Social distance is the new social life. While we like to assume everyone is aware of this, there are some people in Alberta that aren’t following the rules and because of this, a mayor wrote a letter to the people of his town, Thorsby, about the issue. The Alberta mayor's social distance letter is not what you'd typically expect from a politician, to say the least. Filled with words like “doobie,” “rectum,” and “pinhead,” you’re in for a rollercoaster of emotion. 

Alberta has started to discuss fines and penalties for anyone not following the self-isolation and social distancing mandates. 

While the health of yourself and your community might be incentive enough for you to stay home, apparently some people are still putting themselves and others at risk. 

Thorsby mayor Rod Raymon has had enough and has penned an open letter to the public and it’s as salty as it gets. 

The mayor spills some serious tea in the letter and calls out a number of community members for their rule-breaking. 

The letter was published in the local paper, the Thorsby Target. 

“Here we are, and will be for the next foreseeable future, taking steps to reduce/eliminate the spread of the virus,” starts the mayor’s letter.

He goes on to state that a number of things have surprised him including that people from outside the community are coming in to stockpile supplies and groceries.

“My first reaction was that they should stay home and buy local. I was assured that all protocols are being followed by our merchants to prevent the spread of the virus,” wrote Raymon. 

This is where it gets juicy. 

In addition to reminding people to stay six feet apart, Raymon quickly moves onto calling out the public. 

By calling one person a “pinheads,” the mayor starts putting everyone on blast including a person who came back from vacation and came into the town office without going into 14-day isolation.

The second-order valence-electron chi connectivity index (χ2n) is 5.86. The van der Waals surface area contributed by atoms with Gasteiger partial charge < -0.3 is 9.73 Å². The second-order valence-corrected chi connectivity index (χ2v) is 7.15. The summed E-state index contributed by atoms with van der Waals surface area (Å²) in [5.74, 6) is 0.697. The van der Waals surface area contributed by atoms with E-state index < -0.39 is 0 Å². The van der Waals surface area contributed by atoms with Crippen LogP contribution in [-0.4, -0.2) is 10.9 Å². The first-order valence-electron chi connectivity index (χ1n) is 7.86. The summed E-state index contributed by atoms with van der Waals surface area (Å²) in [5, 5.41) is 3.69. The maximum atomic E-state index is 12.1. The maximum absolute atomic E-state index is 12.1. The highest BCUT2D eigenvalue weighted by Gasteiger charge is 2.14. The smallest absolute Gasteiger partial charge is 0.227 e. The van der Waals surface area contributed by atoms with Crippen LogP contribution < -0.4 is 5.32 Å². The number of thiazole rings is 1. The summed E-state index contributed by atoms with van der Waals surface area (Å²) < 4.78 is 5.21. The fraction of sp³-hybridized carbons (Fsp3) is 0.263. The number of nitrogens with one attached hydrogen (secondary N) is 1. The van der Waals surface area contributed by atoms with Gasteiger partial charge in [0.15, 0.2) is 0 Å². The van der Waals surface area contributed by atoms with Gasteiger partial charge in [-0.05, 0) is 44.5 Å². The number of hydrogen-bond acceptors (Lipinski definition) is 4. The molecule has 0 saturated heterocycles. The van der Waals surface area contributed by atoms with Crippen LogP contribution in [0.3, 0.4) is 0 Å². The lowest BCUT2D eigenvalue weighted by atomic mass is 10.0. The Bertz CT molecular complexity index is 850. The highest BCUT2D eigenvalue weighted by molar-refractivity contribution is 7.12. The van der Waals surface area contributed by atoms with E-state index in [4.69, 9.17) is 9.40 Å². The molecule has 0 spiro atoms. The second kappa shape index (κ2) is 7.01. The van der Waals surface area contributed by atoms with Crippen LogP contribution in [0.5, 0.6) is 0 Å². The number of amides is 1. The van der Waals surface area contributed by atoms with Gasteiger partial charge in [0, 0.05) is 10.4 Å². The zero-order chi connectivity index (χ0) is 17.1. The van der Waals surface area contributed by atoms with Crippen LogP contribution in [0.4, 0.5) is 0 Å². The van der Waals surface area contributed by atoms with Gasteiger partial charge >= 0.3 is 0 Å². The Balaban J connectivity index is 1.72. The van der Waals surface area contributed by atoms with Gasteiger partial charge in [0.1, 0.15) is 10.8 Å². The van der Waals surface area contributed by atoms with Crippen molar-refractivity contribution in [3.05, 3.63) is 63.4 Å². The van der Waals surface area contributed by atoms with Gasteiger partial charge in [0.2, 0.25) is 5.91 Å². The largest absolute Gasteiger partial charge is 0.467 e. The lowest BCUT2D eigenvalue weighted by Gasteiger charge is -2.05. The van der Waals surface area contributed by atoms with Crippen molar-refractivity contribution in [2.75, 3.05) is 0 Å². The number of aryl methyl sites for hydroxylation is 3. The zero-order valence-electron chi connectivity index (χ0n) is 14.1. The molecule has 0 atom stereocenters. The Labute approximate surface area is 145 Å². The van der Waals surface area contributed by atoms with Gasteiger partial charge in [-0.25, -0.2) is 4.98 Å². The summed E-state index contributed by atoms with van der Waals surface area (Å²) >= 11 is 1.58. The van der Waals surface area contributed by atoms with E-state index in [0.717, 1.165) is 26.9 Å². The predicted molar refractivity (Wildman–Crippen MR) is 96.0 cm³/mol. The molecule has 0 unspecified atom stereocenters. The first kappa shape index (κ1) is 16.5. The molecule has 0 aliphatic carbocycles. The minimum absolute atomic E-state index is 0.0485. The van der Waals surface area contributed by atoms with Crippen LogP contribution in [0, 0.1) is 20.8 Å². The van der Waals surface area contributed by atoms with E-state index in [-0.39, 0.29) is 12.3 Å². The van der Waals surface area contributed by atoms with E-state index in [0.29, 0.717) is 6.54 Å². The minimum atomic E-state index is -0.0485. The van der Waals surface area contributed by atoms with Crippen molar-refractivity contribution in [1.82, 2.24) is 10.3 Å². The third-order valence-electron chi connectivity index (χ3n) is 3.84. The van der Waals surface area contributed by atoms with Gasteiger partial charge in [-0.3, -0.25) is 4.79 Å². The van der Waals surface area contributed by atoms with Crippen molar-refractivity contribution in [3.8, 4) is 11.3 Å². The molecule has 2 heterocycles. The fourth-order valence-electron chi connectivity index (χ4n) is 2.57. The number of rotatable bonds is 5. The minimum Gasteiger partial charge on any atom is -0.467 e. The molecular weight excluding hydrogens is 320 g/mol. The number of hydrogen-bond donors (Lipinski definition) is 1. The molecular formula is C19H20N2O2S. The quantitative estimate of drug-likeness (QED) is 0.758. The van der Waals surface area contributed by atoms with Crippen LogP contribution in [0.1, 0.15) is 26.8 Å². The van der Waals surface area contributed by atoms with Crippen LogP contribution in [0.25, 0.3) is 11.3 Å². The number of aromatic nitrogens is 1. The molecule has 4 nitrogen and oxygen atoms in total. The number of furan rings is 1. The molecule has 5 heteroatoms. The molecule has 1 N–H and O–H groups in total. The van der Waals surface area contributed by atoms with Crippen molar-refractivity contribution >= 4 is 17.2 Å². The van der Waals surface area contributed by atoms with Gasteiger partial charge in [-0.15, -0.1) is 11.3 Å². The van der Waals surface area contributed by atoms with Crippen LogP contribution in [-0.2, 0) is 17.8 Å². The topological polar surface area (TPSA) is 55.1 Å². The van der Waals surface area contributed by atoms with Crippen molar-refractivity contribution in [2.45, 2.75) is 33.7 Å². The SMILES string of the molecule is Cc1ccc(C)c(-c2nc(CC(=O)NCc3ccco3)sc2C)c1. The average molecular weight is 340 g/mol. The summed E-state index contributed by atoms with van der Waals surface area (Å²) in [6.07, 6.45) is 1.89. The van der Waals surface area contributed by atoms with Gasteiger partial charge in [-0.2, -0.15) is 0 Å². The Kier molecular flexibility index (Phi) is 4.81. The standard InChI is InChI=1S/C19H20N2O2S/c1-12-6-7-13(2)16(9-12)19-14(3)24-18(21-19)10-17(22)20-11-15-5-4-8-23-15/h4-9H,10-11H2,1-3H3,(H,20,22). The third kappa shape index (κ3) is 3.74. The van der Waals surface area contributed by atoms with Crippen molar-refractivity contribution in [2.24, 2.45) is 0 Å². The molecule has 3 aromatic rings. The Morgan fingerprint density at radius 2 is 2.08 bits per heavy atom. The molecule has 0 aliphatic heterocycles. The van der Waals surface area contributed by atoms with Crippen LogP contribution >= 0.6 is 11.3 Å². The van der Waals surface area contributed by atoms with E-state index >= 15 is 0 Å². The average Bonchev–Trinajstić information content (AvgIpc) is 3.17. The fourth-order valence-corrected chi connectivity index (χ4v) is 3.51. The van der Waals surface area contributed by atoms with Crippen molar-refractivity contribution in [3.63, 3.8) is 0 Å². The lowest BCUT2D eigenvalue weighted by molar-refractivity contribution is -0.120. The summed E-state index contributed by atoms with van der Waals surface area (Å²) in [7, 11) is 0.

“To the other Pin Head who returned from Africa and came to buy a furnace motor; YOU risked infecting a pregnant woman!!! For the people who returned from Mexico and wandered around town; YOU are potentially are spreading the virus,” wrote the mayor. 

“What is the matter with you people? Don’t you care about anyone else but yourselves? Fortunately, no one encountering you, has shown any symptoms, yet.”

He then calls out all young people who want to have a couple of beers with friends or pass a “doobie” around. Yes, he used the word “doobie” in a public letter. 

“What the crap are you thinking? There is a very good chance, you and your friends would survive the infection, but what would you tell grandpa, that it was you, that infected grandma,” he wrote. 

Raymon follows this by telling young people to take their “heads out of [their] rectum and think about what [they]’re doing.”

To better illustrate how to stay a safe distance from one another, Raymon says to “pretend everyone you meet has just eaten a sardine, onion and garlic sandwich. If you get too close, their breath is so bad it will make your eyes water” or to “pretend their breath is so bad it would knock a buzzard off the gut wagon.”

He admits that this example may be lost on some but regardless, “wash your hands, do not touch yours or anybody else’s face: LOL.”

The mayor ends his letter on a positive note, telling everyone to stay home and help their neighbours. 

He explained that everyone should come together to help each other out. He spoke to the advantages of being in a small town in situations like these. 

Raymon told Global News that he stands by his strongly worded letter. It was also allegedly toned down before being published.  

On March 30, it was announced that Alberta saw it’s youngest COVID-19 death. The man was a husband and father in his 30s.

Alberta has seen eight deaths from COVID-19 thus far, with five of them being reported on Monday, March 30. From a federal to a municipal level, our political leaders are working to advise the public on what to do and how to stay safe. Maybe some of us need to be called pinheads every once in a while to get us in gear for optimal health and safety practices. 

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